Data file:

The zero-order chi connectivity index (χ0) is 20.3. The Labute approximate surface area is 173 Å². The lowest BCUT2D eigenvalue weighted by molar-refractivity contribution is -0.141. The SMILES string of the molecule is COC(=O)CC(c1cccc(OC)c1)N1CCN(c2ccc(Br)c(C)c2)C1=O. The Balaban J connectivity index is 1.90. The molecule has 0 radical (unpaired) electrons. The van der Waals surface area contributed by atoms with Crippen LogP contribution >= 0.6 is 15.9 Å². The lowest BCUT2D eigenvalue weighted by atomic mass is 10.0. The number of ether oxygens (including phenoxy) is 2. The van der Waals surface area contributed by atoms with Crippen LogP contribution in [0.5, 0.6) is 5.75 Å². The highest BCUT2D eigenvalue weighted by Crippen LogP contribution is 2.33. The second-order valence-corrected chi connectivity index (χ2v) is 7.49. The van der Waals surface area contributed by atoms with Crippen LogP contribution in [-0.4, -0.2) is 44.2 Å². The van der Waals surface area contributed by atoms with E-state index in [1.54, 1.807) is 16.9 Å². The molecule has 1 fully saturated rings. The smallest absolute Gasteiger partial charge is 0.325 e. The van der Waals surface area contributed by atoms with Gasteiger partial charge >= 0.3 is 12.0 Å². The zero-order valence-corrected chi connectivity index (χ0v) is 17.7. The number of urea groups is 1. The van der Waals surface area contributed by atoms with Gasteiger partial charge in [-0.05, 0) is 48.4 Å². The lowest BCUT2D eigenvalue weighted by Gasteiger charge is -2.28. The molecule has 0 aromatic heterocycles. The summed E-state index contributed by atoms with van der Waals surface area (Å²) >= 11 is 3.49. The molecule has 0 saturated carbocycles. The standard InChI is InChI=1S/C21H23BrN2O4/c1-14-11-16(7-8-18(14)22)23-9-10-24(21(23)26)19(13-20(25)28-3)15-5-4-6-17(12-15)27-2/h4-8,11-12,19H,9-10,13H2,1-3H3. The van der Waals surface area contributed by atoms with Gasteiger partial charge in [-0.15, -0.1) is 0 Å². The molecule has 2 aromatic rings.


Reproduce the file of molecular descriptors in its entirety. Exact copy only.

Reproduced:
The zero-order chi connectivity index (χ0) is 20.3. The Labute approximate surface area is 173 Å². The lowest BCUT2D eigenvalue weighted by molar-refractivity contribution is -0.141. The SMILES string of the molecule is COC(=O)CC(c1cccc(OC)c1)N1CCN(c2ccc(Br)c(C)c2)C1=O. The Balaban J connectivity index is 1.90. The molecule has 0 radical (unpaired) electrons. The van der Waals surface area contributed by atoms with Crippen LogP contribution >= 0.6 is 15.9 Å². The lowest BCUT2D eigenvalue weighted by atomic mass is 10.0. The number of ether oxygens (including phenoxy) is 2. The van der Waals surface area contributed by atoms with Crippen LogP contribution in [0.5, 0.6) is 5.75 Å². The highest BCUT2D eigenvalue weighted by Crippen LogP contribution is 2.33. The second-order valence-corrected chi connectivity index (χ2v) is 7.49. The van der Waals surface area contributed by atoms with Crippen LogP contribution in [-0.4, -0.2) is 44.2 Å². The van der Waals surface area contributed by atoms with E-state index in [1.54, 1.807) is 16.9 Å². The molecule has 1 fully saturated rings. The smallest absolute Gasteiger partial charge is 0.325 e. The van der Waals surface area contributed by atoms with Gasteiger partial charge >= 0.3 is 12.0 Å². The zero-order valence-corrected chi connectivity index (χ0v) is 17.7. The number of urea groups is 1. The van der Waals surface area contributed by atoms with Gasteiger partial charge in [-0.05, 0) is 48.4 Å². The lowest BCUT2D eigenvalue weighted by Gasteiger charge is -2.28. The molecule has 0 aromatic heterocycles. The summed E-state index contributed by atoms with van der Waals surface area (Å²) >= 11 is 3.49. The molecule has 0 saturated carbocycles. The standard InChI is InChI=1S/C21H23BrN2O4/c1-14-11-16(7-8-18(14)22)23-9-10-24(21(23)26)19(13-20(25)28-3)15-5-4-6-17(12-15)27-2/h4-8,11-12,19H,9-10,13H2,1-3H3. The van der Waals surface area contributed by atoms with Gasteiger partial charge in [-0.15, -0.1) is 0 Å². The molecule has 2 aromatic rings.